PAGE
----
NEC ROC Meeting

Are any of you attending the NEC ROC meetings in Redondo Beach, CA this week? If so look me up as i would love to see ya.

I will be reporting on five committees during my 12 day visit. So, any of you California HI’s out in that area…stop by.

Some proposed changes for the 2014 NEC :

Section 310.15(B)(7) - will have a significant change in terms of how the ampacity corrections are done in the 2014 NEC with regards to 120/240V Single Phase , single phase “cheat” table we have all become familar with since the early 1960’s or earlier ; I am no code historian nor does it interest me. However, the change is significant because the CMP [Code-Making Panel] explained that for years many people considered the “mini” table as not requiring additional corrections or adjustments (we used to call it derating…FYI) with regards to elevated temperatures and the like. It was made clear that the use of Section 310.15(B)(7) always meant to require additional adjustments or corrections where deemed needed and the change in the 2014 NEC will clarify this.

Well, as usual I did not answer the real question at hand. What is taking the place of the table in 310.15(B)(7) and will we still get a reduction in conductor size for conditions specified in that section. Well the short answer is yes but you know I can’t provide a short answer. The CMP determined that a correction factor of .83 or 83% would be applied to service entrance conductors and feeders based on 83% of the main service rating as the determining factor and then corrections are to be applied. So how does that work…well I knew you would ask.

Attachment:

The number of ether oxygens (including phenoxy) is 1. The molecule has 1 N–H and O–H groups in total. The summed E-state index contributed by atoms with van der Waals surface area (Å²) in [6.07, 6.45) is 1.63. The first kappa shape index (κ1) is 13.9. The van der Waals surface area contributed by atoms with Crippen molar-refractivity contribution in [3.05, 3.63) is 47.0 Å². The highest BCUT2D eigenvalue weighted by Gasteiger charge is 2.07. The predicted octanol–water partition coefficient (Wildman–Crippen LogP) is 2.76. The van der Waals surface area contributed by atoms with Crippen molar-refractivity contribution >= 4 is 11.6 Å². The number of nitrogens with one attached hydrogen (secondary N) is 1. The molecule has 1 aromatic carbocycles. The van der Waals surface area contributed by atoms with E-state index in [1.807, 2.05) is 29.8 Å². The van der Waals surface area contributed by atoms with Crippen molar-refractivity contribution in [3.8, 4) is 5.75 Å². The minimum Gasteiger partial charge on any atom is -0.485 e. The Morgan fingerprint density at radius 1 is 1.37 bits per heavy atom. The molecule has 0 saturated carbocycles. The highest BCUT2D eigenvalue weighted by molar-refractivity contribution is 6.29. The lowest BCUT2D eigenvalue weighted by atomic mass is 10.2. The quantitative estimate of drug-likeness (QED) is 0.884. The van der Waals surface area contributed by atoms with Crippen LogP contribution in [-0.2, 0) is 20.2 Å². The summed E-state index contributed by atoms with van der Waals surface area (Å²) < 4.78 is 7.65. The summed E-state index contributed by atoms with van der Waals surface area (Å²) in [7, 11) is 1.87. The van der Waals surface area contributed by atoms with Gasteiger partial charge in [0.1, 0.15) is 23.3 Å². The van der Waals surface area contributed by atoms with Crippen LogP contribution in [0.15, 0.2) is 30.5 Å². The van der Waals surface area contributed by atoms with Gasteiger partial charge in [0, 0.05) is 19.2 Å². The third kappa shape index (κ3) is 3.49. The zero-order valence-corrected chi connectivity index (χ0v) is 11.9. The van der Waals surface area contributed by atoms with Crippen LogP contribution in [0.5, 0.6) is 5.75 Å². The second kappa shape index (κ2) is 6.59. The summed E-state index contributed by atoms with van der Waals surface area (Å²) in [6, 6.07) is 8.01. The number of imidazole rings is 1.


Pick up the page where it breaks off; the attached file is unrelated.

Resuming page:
A 200A rated service disconnect(just so happens to be the OCPD as well) within a 200A rated enclosure. If you take 200A x .83 you get 166A. Now, at that point you would go to 310.15(B)(16) and find a conductor in the 75 degree column that would have an ampacity of at least 166A. Let’s choose 4/0 AL which has an ampacity (before any adjustments or corrections) of 180A. If you remember the “mini” table allowed 4/0 AL for a 200A service anyway…so I think you see that there is no real change except to make it clear that other adjustments do apply if temperature or more than 3 CCC’s apply but I think you can do the math from there.

Oh…One final note; The term “Main Power Feeder” is no longer being used in this section because it now becomes a moot point. Since the size of the feeder would have to be based on the size of the Main Service Disconnect ratings it would not benefit any electrician to try and use this table other than for what used to be known as a Main Power Feeder anyway…Hope I cleared that up for everyone and personally I think it is a good change as it helps to express fully the intent of the section.